of oxygen that gets to your brain and it's going to affect your short-term memory.
The third thing that can impact your short-term memory is medications. When I was training
and preparing for the USA Memory Championship, I would not take anything like a Tylenol PM
or an Advil PM in the weeks or months prior to the tournament because I knew that would
cloud my head and affect my short-term memory. Some examples of medications that can really
affect your short-term memory are sleeping aids, antihistamines, anti-anxiety medications,
pain killers, and even diabetes medication can impact your short-term memory.
Number four, the next thing that can lead to short-term memory loss is a nutritional
deficiency or, specifically, a lack of B12. A lack of B12 can lead to confusion and even
And number five -- stress, anxiety, and depression can also lead to short-term memory loss. Prolonged
stress will lead to depression and this is really going to impact your ability to remember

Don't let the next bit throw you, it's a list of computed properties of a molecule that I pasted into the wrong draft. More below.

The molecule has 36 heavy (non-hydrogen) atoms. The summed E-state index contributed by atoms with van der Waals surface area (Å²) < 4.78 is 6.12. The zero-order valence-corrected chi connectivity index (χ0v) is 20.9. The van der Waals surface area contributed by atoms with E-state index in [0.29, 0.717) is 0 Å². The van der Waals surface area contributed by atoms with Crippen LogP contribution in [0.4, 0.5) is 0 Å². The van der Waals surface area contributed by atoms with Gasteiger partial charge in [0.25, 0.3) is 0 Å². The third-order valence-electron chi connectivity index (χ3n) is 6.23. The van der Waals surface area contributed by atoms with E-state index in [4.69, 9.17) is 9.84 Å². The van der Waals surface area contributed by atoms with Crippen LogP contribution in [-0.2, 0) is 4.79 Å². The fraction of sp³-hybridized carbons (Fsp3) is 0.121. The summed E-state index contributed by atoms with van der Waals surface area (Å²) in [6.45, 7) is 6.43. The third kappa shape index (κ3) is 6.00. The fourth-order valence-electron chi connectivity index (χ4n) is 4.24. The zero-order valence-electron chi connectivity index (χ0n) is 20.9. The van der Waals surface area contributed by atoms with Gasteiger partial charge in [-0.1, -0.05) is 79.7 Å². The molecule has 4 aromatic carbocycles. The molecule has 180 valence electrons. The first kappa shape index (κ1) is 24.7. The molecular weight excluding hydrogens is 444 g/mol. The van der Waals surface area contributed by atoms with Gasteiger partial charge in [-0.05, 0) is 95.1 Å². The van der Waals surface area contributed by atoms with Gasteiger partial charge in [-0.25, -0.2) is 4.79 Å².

and function. Think about it. Was there a time in your life when you were really, really
stressed? Your memory was probably also really poor during that time.
So, that's what short-term memory is and what can cause it. Now, here are some steps to
help you prevent short-term memory loss. The first step is getting a good night's sleep.
Studies will suggest eight hours of sleep is really the optimal amount of sleep that's
going to support healthy, normal brain function the next day. Number two, a good way to combat
short-term memory loss is through exercise. Now, remember that stress, anxiety, and depression